- Her mother was propped up against a pillow, her pallid face hardly standing out against the white background.
- Complacent smiles linger on their pallid faces.
- She glimpsed her mother lying feebly on a divan with a wrinkled, pallid face.
- It just sat there on the plate, stolid, pallid, and completely lacking in anything even approaching meal appeal.
- He mistakenly characterizes spirituality as a pallid Platonic flight from the world or some kind of interiorized religious stirrings.
- Character designs are rather pallid and dull, completely uninteresting in style or drawn without any particular flare.
- Example sentences
- Other moments refer - too vaguely and too pallidly - to problems that might be resolved in couples’ counseling.
- From a psychological perspective it's an acknowledged fact that vividly presented information is more likely to be retained and processed than pallidly presented information.
- A careful historian working on a broad canvass, Harris's hypotheses are cautiously, perhaps somewhat pallidly, framed.
- Example sentences
- Sam's face paled even more, his pallidness contrasting violently with his raven hair.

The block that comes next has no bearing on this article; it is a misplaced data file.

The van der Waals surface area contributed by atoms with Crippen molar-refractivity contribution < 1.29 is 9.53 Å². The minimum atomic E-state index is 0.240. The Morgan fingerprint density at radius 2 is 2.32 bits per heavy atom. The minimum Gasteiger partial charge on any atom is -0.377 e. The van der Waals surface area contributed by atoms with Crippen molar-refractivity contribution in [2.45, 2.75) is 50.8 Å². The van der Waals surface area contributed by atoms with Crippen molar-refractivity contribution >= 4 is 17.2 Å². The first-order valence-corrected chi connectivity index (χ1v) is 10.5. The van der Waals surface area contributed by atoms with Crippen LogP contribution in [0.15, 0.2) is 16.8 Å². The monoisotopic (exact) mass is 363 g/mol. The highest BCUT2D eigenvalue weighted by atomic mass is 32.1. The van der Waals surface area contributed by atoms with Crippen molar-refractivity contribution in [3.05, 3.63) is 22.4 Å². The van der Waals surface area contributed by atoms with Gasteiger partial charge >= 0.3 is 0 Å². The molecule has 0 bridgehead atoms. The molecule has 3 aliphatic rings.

- The most common type of leprosy causes the pallidness of the skin which proves that people had to have melanin first in order for them to become leprous.
- The subject is the pallidness of life in those who never manage to engage in more than a shadowy existence on the fringe of active life.
Late 16th century: from Latin pallidus 'pale' (related to pallere 'be pale').
pale from Middle English:
The word for a ‘stake’ is from Old French pal, from Latin palus ‘stake’, which ultimately goes back to the same root found in page and pageant as well as paling (Late Middle English). The Pale was a name given to the part of Ireland under English jurisdiction before the 16th century. The earliest reference to the Pale in Ireland, from the modestly titled Introduction to Knowledge of 1547, stated that Ireland was divided into two parts, one being the English Pale and the other being ‘the wild Irish’. Many people believe that this enclosed English part of Ireland was the source of the expression beyond the pale but this is extremely unlikely, as the phrase is not recorded until the 18th century, and its origin remains something of a mystery. The Latin also gives us palisade (early 17th century), and impale (mid 16th century) first found in the sense ‘surround with a pale, fortify’, with ‘thrust a stake though’ recorded from the late 17th century. The adjective meaning ‘light’ comes via Old French pale from Latin pallidus, with the same meaning, and also the source of pallor (Late Middle English) and pallid (late 16th century), and has been in the language since the Middle Ages.
Words that rhyme with pallidvalid
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